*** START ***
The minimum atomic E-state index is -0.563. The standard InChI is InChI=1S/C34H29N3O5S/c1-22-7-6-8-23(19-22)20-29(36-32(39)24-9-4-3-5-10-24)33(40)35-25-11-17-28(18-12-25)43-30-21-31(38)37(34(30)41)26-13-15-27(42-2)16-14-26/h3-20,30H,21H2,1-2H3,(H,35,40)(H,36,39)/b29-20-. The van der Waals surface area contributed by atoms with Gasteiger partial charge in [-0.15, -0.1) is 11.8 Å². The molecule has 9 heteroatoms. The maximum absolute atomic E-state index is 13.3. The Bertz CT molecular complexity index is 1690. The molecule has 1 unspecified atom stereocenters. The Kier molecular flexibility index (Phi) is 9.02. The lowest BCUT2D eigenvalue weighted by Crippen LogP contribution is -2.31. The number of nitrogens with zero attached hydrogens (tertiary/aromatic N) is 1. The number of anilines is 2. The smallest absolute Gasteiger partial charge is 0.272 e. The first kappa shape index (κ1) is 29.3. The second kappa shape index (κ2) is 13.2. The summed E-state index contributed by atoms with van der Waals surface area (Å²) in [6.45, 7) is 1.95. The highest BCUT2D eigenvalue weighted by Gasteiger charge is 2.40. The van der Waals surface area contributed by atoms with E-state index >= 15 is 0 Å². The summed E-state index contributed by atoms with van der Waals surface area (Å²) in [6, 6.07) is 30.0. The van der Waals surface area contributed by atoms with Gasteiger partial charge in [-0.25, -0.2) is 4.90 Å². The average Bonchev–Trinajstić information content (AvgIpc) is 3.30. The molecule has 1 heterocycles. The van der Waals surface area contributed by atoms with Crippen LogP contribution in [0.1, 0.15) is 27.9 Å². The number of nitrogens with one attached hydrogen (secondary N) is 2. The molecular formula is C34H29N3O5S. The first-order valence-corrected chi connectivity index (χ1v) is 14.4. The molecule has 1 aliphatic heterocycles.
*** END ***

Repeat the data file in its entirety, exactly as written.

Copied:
The minimum atomic E-state index is -0.563. The standard InChI is InChI=1S/C34H29N3O5S/c1-22-7-6-8-23(19-22)20-29(36-32(39)24-9-4-3-5-10-24)33(40)35-25-11-17-28(18-12-25)43-30-21-31(38)37(34(30)41)26-13-15-27(42-2)16-14-26/h3-20,30H,21H2,1-2H3,(H,35,40)(H,36,39)/b29-20-. The van der Waals surface area contributed by atoms with Gasteiger partial charge in [-0.15, -0.1) is 11.8 Å². The molecule has 9 heteroatoms. The maximum absolute atomic E-state index is 13.3. The Bertz CT molecular complexity index is 1690. The molecule has 1 unspecified atom stereocenters. The Kier molecular flexibility index (Phi) is 9.02. The lowest BCUT2D eigenvalue weighted by Crippen LogP contribution is -2.31. The number of nitrogens with zero attached hydrogens (tertiary/aromatic N) is 1. The number of anilines is 2. The smallest absolute Gasteiger partial charge is 0.272 e. The first kappa shape index (κ1) is 29.3. The second kappa shape index (κ2) is 13.2. The summed E-state index contributed by atoms with van der Waals surface area (Å²) in [6.45, 7) is 1.95. The highest BCUT2D eigenvalue weighted by Gasteiger charge is 2.40. The van der Waals surface area contributed by atoms with E-state index >= 15 is 0 Å². The summed E-state index contributed by atoms with van der Waals surface area (Å²) in [6, 6.07) is 30.0. The van der Waals surface area contributed by atoms with Gasteiger partial charge in [-0.25, -0.2) is 4.90 Å². The average Bonchev–Trinajstić information content (AvgIpc) is 3.30. The molecule has 1 heterocycles. The van der Waals surface area contributed by atoms with Crippen LogP contribution in [0.1, 0.15) is 27.9 Å². The number of nitrogens with one attached hydrogen (secondary N) is 2. The molecular formula is C34H29N3O5S. The first-order valence-corrected chi connectivity index (χ1v) is 14.4. The molecule has 1 aliphatic heterocycles.